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J Virol. 2017 Oct 4. pii: JVI.01237-17. doi: 10.1128/JVI.01237-17. [Epub ahead of print]

T cell-macrophage fusion triggers multinucleated giant cell formation for HIV-1 spreading.

Bracq L1,2,3,4,5, Xie M1,2,3,5, Lambelé M1,2,3,5, Vu LT1,2,3,5, Matz J1,2,3, Schmitt A1,2,3, Delon J1,2,3, Zhou P4,5, Randriamampita C1,2,3, Bouchet J6,2,3,5, Benichou S6,2,3,5.

Author information

1
Inserm U1016, Institut Cochin, Paris, France.
2
CNRS, UMR8104, Paris, France.
3
Université Paris-Descartes, Sorbonne Paris-Cité, Paris, France.
4
Institut Pasteur Shanghai-Chinese Academy of Sciences, Shanghai, China.
5
International Associated Laboratory (LIA VirHost), CNRS, Université Paris-Descartes, and Institut Pasteur Shanghai-Chinese Academy of Sciences.
6
Inserm U1016, Institut Cochin, Paris, France serge.benichou@inserm.fr jerome.bouchet@inserm.fr.

Abstract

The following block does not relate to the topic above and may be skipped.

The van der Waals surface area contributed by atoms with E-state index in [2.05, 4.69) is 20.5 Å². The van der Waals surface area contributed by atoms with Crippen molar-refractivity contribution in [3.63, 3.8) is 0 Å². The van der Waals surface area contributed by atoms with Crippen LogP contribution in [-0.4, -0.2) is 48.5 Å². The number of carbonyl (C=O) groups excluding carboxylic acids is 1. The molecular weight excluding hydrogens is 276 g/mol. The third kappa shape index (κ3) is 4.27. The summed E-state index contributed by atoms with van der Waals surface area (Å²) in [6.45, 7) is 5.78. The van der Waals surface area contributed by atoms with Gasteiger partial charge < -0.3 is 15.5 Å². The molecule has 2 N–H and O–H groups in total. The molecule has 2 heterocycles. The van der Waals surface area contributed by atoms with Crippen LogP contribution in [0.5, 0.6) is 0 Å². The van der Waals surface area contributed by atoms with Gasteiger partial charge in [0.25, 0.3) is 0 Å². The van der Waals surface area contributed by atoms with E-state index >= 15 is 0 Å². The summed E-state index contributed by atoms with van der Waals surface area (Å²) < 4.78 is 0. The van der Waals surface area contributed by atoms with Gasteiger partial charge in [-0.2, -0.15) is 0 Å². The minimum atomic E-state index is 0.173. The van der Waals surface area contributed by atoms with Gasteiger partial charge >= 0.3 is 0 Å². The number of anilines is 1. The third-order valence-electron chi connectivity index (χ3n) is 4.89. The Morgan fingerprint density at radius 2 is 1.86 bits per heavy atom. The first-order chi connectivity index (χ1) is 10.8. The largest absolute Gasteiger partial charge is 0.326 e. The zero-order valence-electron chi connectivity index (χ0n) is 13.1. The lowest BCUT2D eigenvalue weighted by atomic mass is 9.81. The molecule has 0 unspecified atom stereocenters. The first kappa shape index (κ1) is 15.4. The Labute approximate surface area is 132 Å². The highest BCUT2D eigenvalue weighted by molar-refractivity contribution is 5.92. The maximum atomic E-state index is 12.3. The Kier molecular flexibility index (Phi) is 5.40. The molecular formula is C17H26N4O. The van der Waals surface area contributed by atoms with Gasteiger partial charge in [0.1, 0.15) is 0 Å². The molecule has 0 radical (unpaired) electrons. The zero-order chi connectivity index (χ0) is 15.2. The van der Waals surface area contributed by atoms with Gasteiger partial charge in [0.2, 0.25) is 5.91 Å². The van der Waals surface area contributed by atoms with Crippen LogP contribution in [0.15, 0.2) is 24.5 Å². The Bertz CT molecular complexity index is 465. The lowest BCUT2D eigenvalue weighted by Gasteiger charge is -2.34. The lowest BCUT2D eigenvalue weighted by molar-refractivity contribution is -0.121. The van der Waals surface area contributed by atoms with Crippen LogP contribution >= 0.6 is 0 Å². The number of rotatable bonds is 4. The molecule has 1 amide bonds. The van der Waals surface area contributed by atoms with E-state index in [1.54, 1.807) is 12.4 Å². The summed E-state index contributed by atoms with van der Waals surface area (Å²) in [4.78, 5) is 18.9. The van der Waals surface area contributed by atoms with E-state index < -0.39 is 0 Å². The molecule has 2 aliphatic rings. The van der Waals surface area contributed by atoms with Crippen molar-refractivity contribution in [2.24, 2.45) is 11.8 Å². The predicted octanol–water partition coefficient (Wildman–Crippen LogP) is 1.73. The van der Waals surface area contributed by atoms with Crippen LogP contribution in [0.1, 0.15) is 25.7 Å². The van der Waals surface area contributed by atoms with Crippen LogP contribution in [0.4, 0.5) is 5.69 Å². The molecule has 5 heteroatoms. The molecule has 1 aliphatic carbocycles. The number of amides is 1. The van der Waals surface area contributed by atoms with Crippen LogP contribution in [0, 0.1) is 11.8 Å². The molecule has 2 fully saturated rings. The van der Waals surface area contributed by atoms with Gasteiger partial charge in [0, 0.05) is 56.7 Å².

HIV-1-infected macrophages participate in virus dissemination and establishment of virus reservoirs in host tissues, but the mechanisms for virus cell-to-cell transfer to macrophages remain unknown. Here, we reveal the mechanisms for cell-to-cell transfer from infected T cells to macrophages and virus spreading between macrophages. We show that contacts between infected T lymphocytes and macrophages lead to cell fusion for fast and massive transfer of CCR5-tropic viruses to macrophages. Through the merge of viral material between T cells and macrophages, these newly formed lymphocyte/macrophage fused cells acquire the ability to fuse with neighboring non-infected macrophages. Together, these two-step envelope-dependent cell fusion processes lead to the formation of highly virus-productive multinucleated giant cells reminiscent of the infected multinucleated giant macrophages detected in HIV-1-infected patients and SIV-infected macaques. These mechanisms represent an original mode of virus transmission for viral spreading and a new model for the formation of macrophage virus reservoirs during infection.IMPORTANCE We reveal a very efficient mechanism involved in cell-to-cell transfer from infected T cells to macrophages and subsequent virus spreading between macrophages by a two-step cell fusion process. Infected T cells first establish contacts and fuse with macrophage targets. The newly formed lymphocyte/macrophage fused cells then acquire the ability to fuse with surrounding uninfected macrophages leading to the formation of infected multinucleated giant cells that can survive for a long time as evidenced in vivo in lymphoid organs and the central nervous system. This route of infection may be a major determinant for virus dissemination and the formation of macrophage virus reservoirs in host tissues during HIV-1 infection.

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